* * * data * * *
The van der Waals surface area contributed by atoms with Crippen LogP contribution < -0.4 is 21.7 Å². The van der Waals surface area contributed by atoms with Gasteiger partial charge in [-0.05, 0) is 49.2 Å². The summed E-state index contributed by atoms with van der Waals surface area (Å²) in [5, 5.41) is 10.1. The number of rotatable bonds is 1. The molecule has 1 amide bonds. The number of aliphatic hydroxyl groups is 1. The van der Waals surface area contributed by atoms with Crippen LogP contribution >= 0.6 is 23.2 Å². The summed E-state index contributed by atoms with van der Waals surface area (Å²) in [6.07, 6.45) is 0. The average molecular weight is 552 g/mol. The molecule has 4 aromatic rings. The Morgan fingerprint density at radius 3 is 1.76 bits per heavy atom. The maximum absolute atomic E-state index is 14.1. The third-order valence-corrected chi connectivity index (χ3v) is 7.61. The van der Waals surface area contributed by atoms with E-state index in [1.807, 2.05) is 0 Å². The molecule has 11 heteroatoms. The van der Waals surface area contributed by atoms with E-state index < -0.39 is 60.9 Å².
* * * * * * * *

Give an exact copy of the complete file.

The van der Waals surface area contributed by atoms with Crippen LogP contribution < -0.4 is 21.7 Å². The van der Waals surface area contributed by atoms with Gasteiger partial charge in [-0.05, 0) is 49.2 Å². The summed E-state index contributed by atoms with van der Waals surface area (Å²) in [5, 5.41) is 10.1. The number of rotatable bonds is 1. The molecule has 1 amide bonds. The number of aliphatic hydroxyl groups is 1. The van der Waals surface area contributed by atoms with Crippen LogP contribution >= 0.6 is 23.2 Å². The summed E-state index contributed by atoms with van der Waals surface area (Å²) in [6.07, 6.45) is 0. The average molecular weight is 552 g/mol. The molecule has 4 aromatic rings. The Morgan fingerprint density at radius 3 is 1.76 bits per heavy atom. The maximum absolute atomic E-state index is 14.1. The third-order valence-corrected chi connectivity index (χ3v) is 7.61. The van der Waals surface area contributed by atoms with E-state index in [1.807, 2.05) is 0 Å². The molecule has 11 heteroatoms. The van der Waals surface area contributed by atoms with E-state index < -0.39 is 60.9 Å².